Membrane-based gas separation is a rapidly emerging technology that has been well established for the purification hydrogen streams, nitrogen production from air and is showing an increasingly larger roles in natural gas sweetening and vapor/gas separations. One actively pursued strategy to generate new polymeric membrane materials with combinations of high permeability and high selectivity is the introduction of a bimodal distribution of microporosity (pores < 20 Å) and ultramicroporosity (pores < 7 Å) in the polymer matrix. It has been shown that rigid ladder-type chains comprising fused rings joined by sites of contortion pack inefficiently in the solid state to produce polymers of intrinsic microporosity (PIMs). Furthermore, the successful integration of monomers contorted by spirobisindane, ethanoanthracene, Tröger’s base and triptycene moieties into polyimide structures has generated highly permeable intrinsically microporous polyimides (PIM-PIs). Some of these PIMs and PIM-PIs exhibited significantly enhanced performance for O2/N2, H2/N2, H2/CH4 and CO2/CH4 separations with properties located on the most recent permeability/selectivity upper bounds.1,2
Several series of PIM-PIs will be presented based on rigid and bicyclic moieties, which are solution processable to form mechanically robust films with high internal surface areas (up to 1000 m2 g-1). Gas permeation and physisorption data indicate the development of ultramicroporous structures that are tunable for different gas separation applications. Specific emphasis will be placed on the potential use of hydroxyl- and carboxyl-functionalized PIM-PIs for energy demanding applications for natural gas treatment and olefin/paraffin separation. PIM-PIs with highly polar functional groups define the recently proposed 2018 mixed-gas polymer upper bound for CO2/CH4 separation.3 The potential use of PIM-PIs as matrix materials for hybrid polymer/MOF and microporous carbons will be demonstrated.
1. Swaidan, R., Ghanem, B., Pinnau, I., ACS Macro Lett. 2: 947-951, 2015.
2. Comesaña-Gándara, B., Chen, J., Grazia Bezzu, C., Carta, M., Rose, I., Ferrari, M.-C., Esposito, E., Fuoco, A., Jansen, J.C., McKeown, N.B., Energy. Environ. Sci. 12: 2733-2740, 2019.
3. Wang, Y., Ma, X., Ghanem, B.S., Alghunaimi, F., Pinnau, I., Han, Y., Mater. Today Nano 3: 69-95, 2018.

  • Ingo Pinnau, KAUST

    Ingo Pinnau

Auditorium between Building 4 and 5 11:00 - 11:30 Details

Ingo Pinnau, KAUST
12:00 pm

Hyper-cross-linked nano-scale hybrid films

We present a range of tailored inorganic-organic and bio-organic thin film hybrid membranes, as well as the in-situ characterization of these membranes by spectroscopic ellipsometry. The membranes are made by facile interfacial polymerization of an inorganic polyhedral oligomeric silsesquioxane (POSS), or a biological molecule, with an organic bridging molecule. The polymerization reaction results in a thin film giant network. The bio-organic membranes are shown to have a persisting biological functionality. The inorganic-organic hybrids are shown to allow unprecedented molecular separation under demanding conditions, such as high pressure, high temperature, and in the presence of chemically aggressive fluids. In this lecture, particular focus will be on the sieving of hot gases, where membrane separation is a potential key enabling technique for many large-scale chemical processes and advanced energy production technology. The persistence of the selectivity of our new hybrid membranes underlines the hyper-cross-linked periodic network characteristics of the covalently bridged rigid POSS. The facile synthesis via interfacial polymerization allows for tailored spacing of the network by varying the length of the imide bridge. As such, our method allows for production of tailor-made membranes, bridging the gap between the membrane and application requirements.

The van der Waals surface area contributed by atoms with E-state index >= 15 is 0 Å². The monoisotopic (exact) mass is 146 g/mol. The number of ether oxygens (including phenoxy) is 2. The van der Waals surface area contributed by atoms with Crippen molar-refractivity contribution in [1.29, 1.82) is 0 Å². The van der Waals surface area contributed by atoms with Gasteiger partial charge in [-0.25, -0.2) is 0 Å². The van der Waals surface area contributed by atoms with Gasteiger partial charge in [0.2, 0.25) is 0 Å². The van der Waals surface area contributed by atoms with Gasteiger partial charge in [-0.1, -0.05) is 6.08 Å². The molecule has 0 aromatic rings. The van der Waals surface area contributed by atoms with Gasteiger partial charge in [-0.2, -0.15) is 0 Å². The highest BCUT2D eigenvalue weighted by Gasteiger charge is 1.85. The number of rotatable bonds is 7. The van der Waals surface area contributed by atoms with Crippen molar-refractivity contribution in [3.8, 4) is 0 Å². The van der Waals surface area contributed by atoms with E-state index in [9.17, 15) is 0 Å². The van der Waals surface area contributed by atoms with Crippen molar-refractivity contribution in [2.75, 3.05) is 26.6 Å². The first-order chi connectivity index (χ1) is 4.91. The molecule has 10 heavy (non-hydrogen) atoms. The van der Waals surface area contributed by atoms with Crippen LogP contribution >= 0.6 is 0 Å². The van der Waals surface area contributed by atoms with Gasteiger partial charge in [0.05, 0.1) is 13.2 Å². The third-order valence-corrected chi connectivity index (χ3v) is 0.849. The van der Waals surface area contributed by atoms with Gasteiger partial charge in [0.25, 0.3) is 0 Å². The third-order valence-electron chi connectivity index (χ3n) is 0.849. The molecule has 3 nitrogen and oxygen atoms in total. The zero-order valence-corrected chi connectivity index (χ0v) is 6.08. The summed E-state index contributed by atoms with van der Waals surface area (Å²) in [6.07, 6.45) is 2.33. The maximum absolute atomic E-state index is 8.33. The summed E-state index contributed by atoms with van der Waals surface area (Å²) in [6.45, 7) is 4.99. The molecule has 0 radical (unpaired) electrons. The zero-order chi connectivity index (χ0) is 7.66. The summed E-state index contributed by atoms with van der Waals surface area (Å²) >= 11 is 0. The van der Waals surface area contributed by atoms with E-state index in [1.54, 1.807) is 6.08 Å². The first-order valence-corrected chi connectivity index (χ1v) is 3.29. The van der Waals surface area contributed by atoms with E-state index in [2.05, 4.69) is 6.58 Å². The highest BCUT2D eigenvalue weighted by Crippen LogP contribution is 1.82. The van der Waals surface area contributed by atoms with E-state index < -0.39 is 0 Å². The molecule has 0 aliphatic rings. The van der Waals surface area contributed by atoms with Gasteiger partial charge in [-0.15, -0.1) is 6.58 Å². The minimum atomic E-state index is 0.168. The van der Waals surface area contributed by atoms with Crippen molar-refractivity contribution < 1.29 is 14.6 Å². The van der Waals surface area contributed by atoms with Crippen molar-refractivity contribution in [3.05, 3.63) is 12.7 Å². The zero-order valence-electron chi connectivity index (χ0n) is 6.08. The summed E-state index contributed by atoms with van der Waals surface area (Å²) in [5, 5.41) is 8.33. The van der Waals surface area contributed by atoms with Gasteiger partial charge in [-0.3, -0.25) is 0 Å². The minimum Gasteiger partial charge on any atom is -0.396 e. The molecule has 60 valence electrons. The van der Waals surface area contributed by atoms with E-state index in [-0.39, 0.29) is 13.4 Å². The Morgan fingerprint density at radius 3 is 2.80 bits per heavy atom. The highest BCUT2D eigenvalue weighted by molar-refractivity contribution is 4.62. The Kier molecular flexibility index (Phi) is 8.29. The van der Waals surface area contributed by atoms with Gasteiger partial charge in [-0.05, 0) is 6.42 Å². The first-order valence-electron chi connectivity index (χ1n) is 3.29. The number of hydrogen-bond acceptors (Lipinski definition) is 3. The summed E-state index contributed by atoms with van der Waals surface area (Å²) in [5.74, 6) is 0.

Auditorium between Building 4 and 5 12:00 - 12:30 Details

Nieck Benes, University of Twente
12:40 pm

Group Photo

TBD 12:40 - 13:00 Details

1:00 pm

Lunch / Prayer Break

Seaside atrium of University Library 13:00 - 14:00 Details

2:00 pm

Nanoporous Materials Genome in Action

The attractive feature of Metal Organic Frameworks (MOFs) is that by changing the ligand and/or metal, they can be chemically tuned to perform optimally for a given application. This unique chemical tunability allows us to tailor-make materials that are optimal for a given application. The promise of finding just the right material seems remote however: because of practical limitations we can only ever synthesize, characterize, and test a tiny fraction of all possible materials. To take full advantage of this development, therefore, we need to develop alternative techniques, collectively referred to as Materials Genomics, to rapidly screen large numbers of materials and obtain fundamental insights into the chemical nature of the ideal material for a given application.

These computational materials genomics initiatives have been so successful that we have created a new problem: what to do with so much data? In this presentation we will discuss different computational strategies to deal with a large amount of data. We illustrate on the use of these strategies by addressing the following questions: How the find the best material for a given application? How to find materials with similar pore shape? How to design a material that optimally binds CO2? And, what can we learn from failed experiments?

Auditorium between Building 4 and 5 14:00 - 14:40 Details

Berend Smit, École Polytechnique Fédérale de Lausanne (EPFL)
2:40 pm

Computational Assisted Design of Advanced Adsorbents and Mixed Matrix Membranes